Monday 11 December 2017

Daily Market Update: Negative Equities

Deutsche Bank headquarters. REUTERS/Kai Pfaffenbach
Deutsche Bank headquarters. REUTERS/Kai Pfaffenbach

Richard Ramsey

Risk aversion was the key theme in financial markets yesterday.

It was a case of déjà vu for European equity markets which posted yet more losses. The Euro Stoxx index of the 50 largest bluechip companies in the Eurozone shed another 1.75% yesterday which makes the cumulative fall year-to-date over 16%. The UK’s FTSE 100 hit a 3-year low yesterday with the latest 1% decline bringing the total fall year-to-date to almost 10%. The main concern within Europe is the banking sector and its exposure to another global slowdown.

Germany’s Deutsche Bank is nursing the heaviest losses with almost a 40% decline so far this year. Wall Street’s S&P 500 fared much better and closed with a marginal decline. Meanwhile the Japanese yen is a safe-haven currency when markets take fright. A strengthening yen, however, is bad news for its exporters and its stock markets. The Nikkei 225 index closed 2.3% lower this morning. Australia’s stock market has joined the not so exclusive bear market club too. Its latest drop in share prices took it over the 20% fall from recent peak to enter bear market territory. Markets in China and Hong Kong remain closed.

Oil prices continue to slide with a barrel of Brent crude falling by almost 7% yesterday from $33pb to $30.3pb at yesterday’s close. The latest downward move followed the International Energy Agency’s warning that crude oil prices could fall even further as the world’s vast oversupply of petroleum is only getting worse with a surge in production from OPEC. It noted that OPEC flooded the market with an additional 280,000 barrels a day last month. The IEA’s view is that Brent crude oil could reach $26 per barrel, the next key technical level being $16 but they reckon that downside risks to demand look greater and upside risks to supply have materialised recently.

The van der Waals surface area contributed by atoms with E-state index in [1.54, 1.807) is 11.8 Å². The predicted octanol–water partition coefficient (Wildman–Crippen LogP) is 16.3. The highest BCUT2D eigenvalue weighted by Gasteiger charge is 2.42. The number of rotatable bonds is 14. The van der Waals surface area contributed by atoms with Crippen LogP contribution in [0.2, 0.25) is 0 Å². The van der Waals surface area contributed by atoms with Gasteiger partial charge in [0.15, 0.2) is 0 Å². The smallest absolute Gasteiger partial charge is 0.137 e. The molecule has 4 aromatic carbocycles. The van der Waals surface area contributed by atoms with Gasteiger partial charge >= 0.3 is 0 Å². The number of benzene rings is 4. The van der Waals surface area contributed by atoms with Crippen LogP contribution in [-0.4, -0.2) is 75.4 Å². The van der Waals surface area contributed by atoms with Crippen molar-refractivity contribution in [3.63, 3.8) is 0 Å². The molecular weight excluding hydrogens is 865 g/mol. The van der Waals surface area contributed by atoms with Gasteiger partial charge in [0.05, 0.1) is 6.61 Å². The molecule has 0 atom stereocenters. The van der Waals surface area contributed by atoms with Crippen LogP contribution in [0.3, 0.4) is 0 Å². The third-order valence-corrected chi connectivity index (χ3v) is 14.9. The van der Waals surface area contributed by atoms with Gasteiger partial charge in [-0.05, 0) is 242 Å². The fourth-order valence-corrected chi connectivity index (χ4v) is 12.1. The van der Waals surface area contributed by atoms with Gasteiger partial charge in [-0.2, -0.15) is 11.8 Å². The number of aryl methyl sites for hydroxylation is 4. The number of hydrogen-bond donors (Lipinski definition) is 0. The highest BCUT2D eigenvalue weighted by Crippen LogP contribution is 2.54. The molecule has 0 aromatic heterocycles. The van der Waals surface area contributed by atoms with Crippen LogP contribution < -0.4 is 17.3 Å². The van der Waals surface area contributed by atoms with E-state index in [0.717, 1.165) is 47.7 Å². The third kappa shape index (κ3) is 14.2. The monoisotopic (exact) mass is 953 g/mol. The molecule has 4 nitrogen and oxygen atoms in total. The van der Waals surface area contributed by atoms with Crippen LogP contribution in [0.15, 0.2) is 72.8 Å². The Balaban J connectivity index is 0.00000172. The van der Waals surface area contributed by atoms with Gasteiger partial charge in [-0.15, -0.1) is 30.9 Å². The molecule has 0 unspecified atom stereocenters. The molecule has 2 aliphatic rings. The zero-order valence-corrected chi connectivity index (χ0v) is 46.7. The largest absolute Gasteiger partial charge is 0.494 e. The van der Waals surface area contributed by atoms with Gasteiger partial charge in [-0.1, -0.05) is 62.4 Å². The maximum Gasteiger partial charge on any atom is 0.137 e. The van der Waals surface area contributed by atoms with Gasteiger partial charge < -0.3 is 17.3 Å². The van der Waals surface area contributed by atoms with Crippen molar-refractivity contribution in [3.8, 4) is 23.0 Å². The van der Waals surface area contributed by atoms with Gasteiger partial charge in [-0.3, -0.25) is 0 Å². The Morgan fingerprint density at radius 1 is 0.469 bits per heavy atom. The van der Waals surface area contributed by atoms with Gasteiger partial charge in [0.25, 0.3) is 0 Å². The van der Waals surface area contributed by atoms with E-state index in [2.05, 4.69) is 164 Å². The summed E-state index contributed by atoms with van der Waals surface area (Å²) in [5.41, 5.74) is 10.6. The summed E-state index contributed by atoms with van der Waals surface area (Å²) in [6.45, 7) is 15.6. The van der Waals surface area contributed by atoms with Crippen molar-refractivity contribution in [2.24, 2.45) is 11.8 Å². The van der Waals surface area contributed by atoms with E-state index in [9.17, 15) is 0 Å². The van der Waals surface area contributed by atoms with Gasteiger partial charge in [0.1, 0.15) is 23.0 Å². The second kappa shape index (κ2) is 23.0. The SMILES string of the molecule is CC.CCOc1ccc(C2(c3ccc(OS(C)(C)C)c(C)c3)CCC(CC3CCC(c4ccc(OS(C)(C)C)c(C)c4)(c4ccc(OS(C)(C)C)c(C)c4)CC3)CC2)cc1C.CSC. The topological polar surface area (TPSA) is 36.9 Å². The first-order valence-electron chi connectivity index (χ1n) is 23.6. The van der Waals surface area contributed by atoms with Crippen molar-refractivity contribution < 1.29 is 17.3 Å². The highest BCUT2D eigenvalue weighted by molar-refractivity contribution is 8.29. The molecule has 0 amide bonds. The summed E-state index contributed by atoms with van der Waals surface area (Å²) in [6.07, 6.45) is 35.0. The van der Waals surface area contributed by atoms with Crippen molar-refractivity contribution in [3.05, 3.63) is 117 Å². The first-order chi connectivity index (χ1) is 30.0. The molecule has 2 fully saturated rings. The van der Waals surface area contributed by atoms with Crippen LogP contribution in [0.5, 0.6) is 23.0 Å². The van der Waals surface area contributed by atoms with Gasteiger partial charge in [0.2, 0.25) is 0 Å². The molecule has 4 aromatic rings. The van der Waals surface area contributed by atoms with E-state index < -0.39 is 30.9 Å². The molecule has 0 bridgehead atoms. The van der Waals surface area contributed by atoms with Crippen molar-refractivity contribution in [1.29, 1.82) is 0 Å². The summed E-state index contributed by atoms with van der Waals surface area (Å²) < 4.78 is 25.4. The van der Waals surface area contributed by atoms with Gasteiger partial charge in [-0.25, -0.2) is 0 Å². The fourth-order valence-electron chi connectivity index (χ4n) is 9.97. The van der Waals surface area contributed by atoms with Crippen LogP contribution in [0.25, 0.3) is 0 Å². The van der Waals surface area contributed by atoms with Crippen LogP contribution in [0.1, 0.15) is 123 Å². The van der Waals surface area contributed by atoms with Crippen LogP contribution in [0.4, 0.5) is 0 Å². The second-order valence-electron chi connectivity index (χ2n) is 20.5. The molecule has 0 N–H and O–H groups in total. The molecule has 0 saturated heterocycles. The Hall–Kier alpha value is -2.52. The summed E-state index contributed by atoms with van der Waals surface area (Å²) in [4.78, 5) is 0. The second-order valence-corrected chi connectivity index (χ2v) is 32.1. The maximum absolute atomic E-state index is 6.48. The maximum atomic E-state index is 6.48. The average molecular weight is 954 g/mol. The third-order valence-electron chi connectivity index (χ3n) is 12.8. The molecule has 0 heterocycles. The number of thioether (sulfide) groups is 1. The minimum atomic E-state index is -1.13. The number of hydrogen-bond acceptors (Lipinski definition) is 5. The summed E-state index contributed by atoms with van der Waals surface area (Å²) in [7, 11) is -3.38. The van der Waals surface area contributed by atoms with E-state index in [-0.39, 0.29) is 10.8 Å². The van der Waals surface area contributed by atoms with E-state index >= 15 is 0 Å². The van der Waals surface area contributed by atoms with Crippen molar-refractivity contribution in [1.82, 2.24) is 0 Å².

There was also plenty of price action on the currency markets yesterday. Sterling has regained a firmer tone against the dollar and the single currency over the last 24 hours. EUR/GBP briefly touched 78.5p yesterday but has returned to broadly where it started yesterday’s session at 77.6p. GBPUSD has gained a cent over the last 24 hours and is changing hands at $1.45. Meanwhile EUR/USD is up from $1.119 to $1.1126 over the same period.

Yesterday revealed the slump in German industrial output and exports in December. This morning’s figures for France reveal the same trend. French industrial & manufacturing production contracted in December by 1.6% m/m and 0.8% m/m respectively. This compared with an expected 0.3% monthly rise for both measures. This reinforces the view expressed yesterday that we may see a negative GDP print for the Eurozone’s Q4 GDP due this Friday. Italian and UK figures are due shortly.

 Yesterday’s UK balance of trade figures were relatively stable. The UK imported £35bn more goods and services than it sold in exports in 2015. That’s virtually unchanged from last year and very close to average for the last 15. But underneath that stability the trends tell a story about the state of the UK and the global economy. First the UK’s deficit in goods is widening, now a cool £125bn. While our surplus in services is expanding too and now stands at £90bn. UK export growth to China fell to 6.5% last year, barely a third of its 18% average growth rate since 2000. But this isn’t just a China issue, sales to the USA fell last year, wiping 1.6% off export growth.

The economic data calendar in the US was fairly light yesterday. There was some good news contained within the latest Job openings & labour turnover survey known as the JOLTS survey. The number of Americans voluntarily quitting their jobs surged in December to a nine-year high. This is viewed as a positive and it shows a high degree of confidence in the labour market for these individuals to quit their jobs. Today the focus is on the Federal Reserve’s Chair Janet Yellen. Yellen is delivering the Fed’s semi-annual Monetary policy Report to the US Congress. No doubt she will be quizzed on the merits of the first rate hike in almost a decade. Since December’s policy change financial markets have taken a turn for the worse. However, European equity markets are on the rise in early trading. But like yesterday, will it last?

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